These Are The States With The Highest Median Debt For Graduates

McLeod Brown
By McLeod Brown
- May. 4, 2018

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BREAKING NEWS: Student loans suck!

Speaking as someone who will be staring into this dark abyss consuming my bank account for the foreseeable future, student loans are not very fun to deal with.

More importantly (and frightening), the United States’ propensity for rising student loan debt just continues to skyrocket. Collectively, Americans owe over $1.48 TRILLION in student loan debt. That’s trillion, with a “t.”

That’s $620 billion more than the total U.S. credit card debt (different rant for a different day).

There are 44.2 million Americans with student debt and the average student loan debt for the Class of 2017 was $39,400. These wild numbers made us wonder – where’s all this debt coming from, anyway?

To help answer that question, we scoured through the latest College Scorecard Data from the Department of Education to put together a list of the states in the country that leave their graduates with the highest median debt.

Summary of findings
  • How’s that song go? “Carolina girls… most debt in the world!” North Carolina LOVES debt — the state has eight of the top 50 schools with the most debt
  • South Carolina leaves its grads with the highest average median debt in the country, with six schools in the top 50 overall
  • Georgia and Alabama each have five
  • Big thank you to Utah for leaving their grads with the lowest average median debt in the country
  • The average for each states; median debt: $23,040.32 (that’s a lot of ramen)
  • 19 of the top 30 schools for median debt are historically black colleges and universities

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Graduates from HBCUs suffer a heavier student loan burden than their non-HBCU counterparts.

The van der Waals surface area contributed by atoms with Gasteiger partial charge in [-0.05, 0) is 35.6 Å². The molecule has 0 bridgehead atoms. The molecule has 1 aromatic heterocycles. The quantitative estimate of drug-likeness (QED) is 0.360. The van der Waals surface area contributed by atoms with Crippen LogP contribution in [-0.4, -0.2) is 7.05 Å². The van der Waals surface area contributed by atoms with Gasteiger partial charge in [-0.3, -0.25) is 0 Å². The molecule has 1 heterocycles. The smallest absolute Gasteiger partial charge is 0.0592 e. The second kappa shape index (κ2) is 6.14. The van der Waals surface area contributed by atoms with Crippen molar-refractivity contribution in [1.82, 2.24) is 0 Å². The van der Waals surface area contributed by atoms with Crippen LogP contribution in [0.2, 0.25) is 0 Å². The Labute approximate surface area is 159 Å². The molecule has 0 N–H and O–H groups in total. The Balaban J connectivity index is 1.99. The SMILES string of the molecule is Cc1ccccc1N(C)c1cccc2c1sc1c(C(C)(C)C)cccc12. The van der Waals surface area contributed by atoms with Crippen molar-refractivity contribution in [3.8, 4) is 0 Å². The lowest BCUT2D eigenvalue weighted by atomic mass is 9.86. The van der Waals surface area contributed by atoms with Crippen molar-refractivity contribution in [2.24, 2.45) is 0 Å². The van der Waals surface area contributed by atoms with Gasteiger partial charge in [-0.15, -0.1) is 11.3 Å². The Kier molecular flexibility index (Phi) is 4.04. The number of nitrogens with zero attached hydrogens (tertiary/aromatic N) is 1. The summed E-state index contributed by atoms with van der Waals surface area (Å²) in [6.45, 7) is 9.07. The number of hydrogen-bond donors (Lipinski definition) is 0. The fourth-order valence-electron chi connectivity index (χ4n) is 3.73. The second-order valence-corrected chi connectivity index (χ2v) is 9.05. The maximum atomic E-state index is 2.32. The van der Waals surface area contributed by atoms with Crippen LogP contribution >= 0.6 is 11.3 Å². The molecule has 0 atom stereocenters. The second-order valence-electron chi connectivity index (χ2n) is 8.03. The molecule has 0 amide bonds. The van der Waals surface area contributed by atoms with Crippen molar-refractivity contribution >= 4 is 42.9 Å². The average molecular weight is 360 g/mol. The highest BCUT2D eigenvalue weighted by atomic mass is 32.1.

A report from the United Negro College Funds found that 80% of HBCU students used federal loans to finance college in 2013, compared to 55% of non-HBCU students.

Additionally, the percentage of HBCU grads who borrow $40,000 or more for college is four-times the amount of non-HBCU students.

Shedding light on these numbers, many HBCU students come from low-income backgrounds when compared to those non-HBCU students. Either being the first of their families to attend college, not having the money to afford schooling, or both, HBCU students are far more likely to use federal loans to pay their way through school.

To help stop this phenomenon, the report recommends making federal student loans easier to use and understand for low-income families. An increase of grants made available to HBCU students is also used as an example of how to help the situation.

South Carolina

The Gamecock state has a student loan problem. Specifically in Richland County.

Benedict College and Allen University, South Carolina’s two institutions on the top 50, along with the University of South Carolina, all call Columbia their home.

A recent study by the Urban Institute found that 25% of the residents in Richland County were living with student debt. That’s nine percentage points higher than the national average.

Recently, South Carolina’s Commission on Higher Education approved its first-ever Student Bill of Rights, designed to make college more affordable and keep the state’s universities from losing money.


The Keystone State’s student debt problem is so bad, millenials are leaving and returning to their home states after graduation to save money.

Erie, Lackawanna, Mercer, and Allegheny counties all have significantly higher percentages of their populations living with student debt than the national average.

North Carolina

Like its neighbor to the south, the Tar Heel State has a student debt issue of its own.

Once again, four of the state’s six colleges in the top 30 are historically black colleges and universities, further highlighting the plight HBCU students face in gaining an education.

How we did it

Our scope of data for this study was the Department of Education’s College Scorecard Data.

We whittled down the schools through two factors:

First, we focused on predominantly bachelor-degree granting universities. So no community colleges, certificate-granting institutions, or things of that nature.

Second, we eliminated private for-profit schools from the study. Only public and private nonprofit schools were included in the research. If you’re curious as to why, one fun fact is that DeVry University leaves their grads with a lot of debt. The school was highest in 12 states when included in the study.

Very important when reading the first graph: The average median student debt by state does not represent the state median, but instead is an average of medians of colleges in that state.

Another important tidbit, the number represents the median debt for students who completed their studies. This was used because at institutions where large numbers of students withdraw before completion, a lower median debt level could simply reflect the lack of time that a typical student spends at the institution.

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McLeod Brown


McLeod Brown

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